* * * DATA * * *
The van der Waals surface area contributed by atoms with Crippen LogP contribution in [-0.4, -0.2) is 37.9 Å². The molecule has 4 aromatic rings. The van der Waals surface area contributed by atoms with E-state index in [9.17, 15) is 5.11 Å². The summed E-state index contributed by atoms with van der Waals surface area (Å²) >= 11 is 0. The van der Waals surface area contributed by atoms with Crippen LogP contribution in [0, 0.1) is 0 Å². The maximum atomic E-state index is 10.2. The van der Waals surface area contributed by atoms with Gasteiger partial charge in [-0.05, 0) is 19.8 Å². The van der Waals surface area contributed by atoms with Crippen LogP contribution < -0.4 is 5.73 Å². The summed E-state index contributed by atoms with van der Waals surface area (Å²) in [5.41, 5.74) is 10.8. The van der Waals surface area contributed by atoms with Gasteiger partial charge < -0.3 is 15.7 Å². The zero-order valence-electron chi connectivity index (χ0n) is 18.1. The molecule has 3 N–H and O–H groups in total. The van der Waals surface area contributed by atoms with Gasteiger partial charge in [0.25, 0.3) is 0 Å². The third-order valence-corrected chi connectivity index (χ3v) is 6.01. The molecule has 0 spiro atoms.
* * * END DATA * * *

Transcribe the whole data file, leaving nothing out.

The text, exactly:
The van der Waals surface area contributed by atoms with Crippen LogP contribution in [-0.4, -0.2) is 37.9 Å². The molecule has 4 aromatic rings. The van der Waals surface area contributed by atoms with E-state index in [9.17, 15) is 5.11 Å². The summed E-state index contributed by atoms with van der Waals surface area (Å²) >= 11 is 0. The van der Waals surface area contributed by atoms with Crippen LogP contribution in [0, 0.1) is 0 Å². The maximum atomic E-state index is 10.2. The van der Waals surface area contributed by atoms with Gasteiger partial charge in [-0.05, 0) is 19.8 Å². The van der Waals surface area contributed by atoms with Crippen LogP contribution < -0.4 is 5.73 Å². The summed E-state index contributed by atoms with van der Waals surface area (Å²) in [5.41, 5.74) is 10.8. The van der Waals surface area contributed by atoms with Gasteiger partial charge < -0.3 is 15.7 Å². The zero-order valence-electron chi connectivity index (χ0n) is 18.1. The molecule has 3 N–H and O–H groups in total. The van der Waals surface area contributed by atoms with Gasteiger partial charge in [0.25, 0.3) is 0 Å². The third-order valence-corrected chi connectivity index (χ3v) is 6.01. The molecule has 0 spiro atoms.